For instance, S.B. 9 also allows cities to restrict duplexes and lot splits in historic districts. So in December 2021, the planning commission in Pasadena suggested turning the entire city into a historic preservation district.

That same month, Sonoma passed an ordinance requiring that duplexes created under S.B. 9 be rented out at affordable rates to low-income tenants, or sold to moderate-income buyers. Because these affordability mandates require property owners to rent or sell new duplex units at well-below-market rates, they create a real disincentive to actually build them.

The numerous other carveouts built into S.B. 9 mean that many local governments don't have to take much action at all to minimize the impact of the law, says Dylan Casey, executive director of the California Renters Legal Advocacy and Education Fund (CaRLA).

"There are large areas of the hills in the Bay Area and in [Southern California] that are very high severity fire zones and those are all exempt. Historic districts are all exempt. It's a policy problem," says Casey. "All of these areas allow for single-family homes. So they are areas that are in the judgment of the local government that are appropriate for people to live in."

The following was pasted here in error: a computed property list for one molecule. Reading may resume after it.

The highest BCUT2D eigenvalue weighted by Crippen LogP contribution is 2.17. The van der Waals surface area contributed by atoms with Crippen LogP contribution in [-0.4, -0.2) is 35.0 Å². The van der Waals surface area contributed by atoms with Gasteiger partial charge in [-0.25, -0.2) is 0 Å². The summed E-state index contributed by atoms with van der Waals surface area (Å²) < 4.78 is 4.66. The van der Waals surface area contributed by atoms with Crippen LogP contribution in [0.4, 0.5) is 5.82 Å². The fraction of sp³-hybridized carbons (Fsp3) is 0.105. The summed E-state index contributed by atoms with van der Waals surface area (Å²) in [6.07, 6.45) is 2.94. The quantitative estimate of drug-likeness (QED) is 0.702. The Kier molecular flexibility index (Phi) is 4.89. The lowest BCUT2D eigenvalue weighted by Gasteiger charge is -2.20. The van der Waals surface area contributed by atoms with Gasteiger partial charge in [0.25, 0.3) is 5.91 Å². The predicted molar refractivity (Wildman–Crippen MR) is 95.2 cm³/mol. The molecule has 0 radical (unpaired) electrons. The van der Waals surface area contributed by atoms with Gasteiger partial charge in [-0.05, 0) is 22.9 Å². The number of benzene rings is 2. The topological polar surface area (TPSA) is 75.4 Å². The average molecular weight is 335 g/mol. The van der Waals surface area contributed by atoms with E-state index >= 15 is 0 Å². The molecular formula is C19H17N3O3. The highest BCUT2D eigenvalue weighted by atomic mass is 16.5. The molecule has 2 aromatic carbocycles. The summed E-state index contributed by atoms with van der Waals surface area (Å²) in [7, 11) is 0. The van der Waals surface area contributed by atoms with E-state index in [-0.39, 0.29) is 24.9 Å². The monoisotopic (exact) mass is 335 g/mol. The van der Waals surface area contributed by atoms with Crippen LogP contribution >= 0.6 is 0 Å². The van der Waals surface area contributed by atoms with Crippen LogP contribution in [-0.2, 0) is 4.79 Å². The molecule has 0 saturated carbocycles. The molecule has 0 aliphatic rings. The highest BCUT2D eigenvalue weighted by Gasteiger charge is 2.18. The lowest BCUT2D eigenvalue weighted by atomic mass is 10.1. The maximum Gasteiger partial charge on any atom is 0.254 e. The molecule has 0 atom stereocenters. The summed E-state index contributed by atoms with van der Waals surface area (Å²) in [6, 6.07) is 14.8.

None of this is unprecedented. Housing politics in California has long been a cat-and-mouse game between a state government that periodically tries to boost housing production and local governments that try to prevent those new homes from popping up within their borders at all costs.

For instance, the first California law deregulating the construction of accessory dwelling units (ADUs)—alternatively called granny flats, in-law suites, or casitas—dates back to 1982. Cities still found ways of blocking these units by imposing infeasible height and size limitations on them, requiring they come with off-street parking, or slapping them with prohibitive fees.

It took the passage of another 13 bills over 37 years paring back those regulations and fees to make it truly feasible for your average homeowners to turn their unused garage or backyard shed into a new unit of housing.

"If cities are given opportunities to put up barriers to some of these laws, a lot of cities will take those opportunities," says Casey.

He says the state is at a better starting point with S.B. 9. The law bars cities from adopting restrictive rules on the physical size and shape of duplexes. But municipalities still have a lot of wiggle room to block these new homes, he says, suggesting more legislative action will be needed.